Owning the Earth

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* Book: Owning the Earth. Transforming history of land ownership. By Andro Linklater. 2013


Antonia Malchik:

"In Russia, since at least the 1400s and continuing in various forms until the Bolshevik revolution of 1917, land was managed under the mir system, or ‘joint responsibility’, which ensured that everyone had land and resources enough – including tools – to support themselves and their families. Strips of land were broken up and redistributed every so often to reflect changing family needs. Land belonged to the mir as a whole. It couldn’t be taken away or sold. In Ireland from before the 7th century (when they were first written down) to the 17th, Brehon laws served a similar purpose, with entire septs or clans owning and distributing land until invading English landlords carved up the landscape, stripped its residents of ancestral systems and tenancy rights, and established their estates with suppression and violence. The Scottish historian Andro Linklater examines variations on these collective ownership systems in detail in his 2013 book, Owning the Earth: the adat in Iban, crofting in Scotland, the Maori ways of use in New Zealand, peasant systems in India and China and in several Islamic states, and of course on the North American continent before European invasion and settlement.

But the commons are not relics of dusty history. The Kyrgyz Republic once had a successful system of grazing that benefited both herdsmen and the land. Shattered during Soviet times in favour of intensive production, the grazing commons is slowly being reinstated after passage of a Pasture Law in 2009, replacing a system of private leases with public use rights that revolve around ecological knowledge and are determined by local communities. In Fiji, villages have responded to pressures from overfishing and climate change by adopting an older system of temporary bans on fishing called tabu. An article in the science magazine Nautilus describes the formation of locally managed Marine Protected Areas that use ancient traditions of the commons, and modern scientific understanding, to adapt these communal fishing rights and bans to the changing needs of the ecosystem.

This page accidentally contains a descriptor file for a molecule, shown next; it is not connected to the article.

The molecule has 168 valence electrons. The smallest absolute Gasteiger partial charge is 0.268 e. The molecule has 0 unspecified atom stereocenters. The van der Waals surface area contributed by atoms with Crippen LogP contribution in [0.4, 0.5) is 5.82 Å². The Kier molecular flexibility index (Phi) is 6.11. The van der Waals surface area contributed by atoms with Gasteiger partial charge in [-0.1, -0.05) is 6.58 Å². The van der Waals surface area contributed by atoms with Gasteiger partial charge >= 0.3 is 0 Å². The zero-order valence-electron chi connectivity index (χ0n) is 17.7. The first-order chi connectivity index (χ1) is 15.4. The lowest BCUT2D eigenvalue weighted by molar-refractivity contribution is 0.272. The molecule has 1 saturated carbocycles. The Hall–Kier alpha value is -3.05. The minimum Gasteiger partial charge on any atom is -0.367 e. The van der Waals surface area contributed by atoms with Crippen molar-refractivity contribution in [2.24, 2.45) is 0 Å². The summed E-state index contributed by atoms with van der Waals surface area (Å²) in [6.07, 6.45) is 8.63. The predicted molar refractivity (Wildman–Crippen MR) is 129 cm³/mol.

Preservation of the commons has not, then, been completely forgotten. But it has come close. The commons are, essentially, antithetical both to capitalism and to limitless private profit, and have therefore been denigrated and abandoned in many parts of the world for nearly two centuries." (https://aeon.co/essays/is-it-time-to-upend-the-idea-that-land-is-private-property?)


PD Smith:

"Historian Andro Linklater, who died in 2013, was inspired to write what became his last book by the economic crisis of 2008. Inequality was rising and social mobility falling: the top 3% of British taxpayers owned almost 80% of the country’s wealth. For Linklater, the question of ownership lay at the heart of the boom and subsequent crash. Owning the Earth is a remarkably wide-ranging and erudite study that explores the global history of possessing land. Thought-provoking and original, it is packed with insights into the history and politics of ownership. Beginning in the 16th century with the carving up of the New World, he traces the emergence in England of the idea that one person could exclusively own a piece of the Earth. He argues that this idea has destroyed traditional systems of rights and responsibilities binding communities to the land, promoting instead an individualistic culture of “greed and selfishness”. He concludes that “the private property society” is “a bizarre mutation alien to most of humanity” and a “monstrous method of owning the earth”." (https://www.theguardian.com/books/2015/jan/23/owning-the-earth-the-transforming-history-of-land-ownership-by-andro-linklater)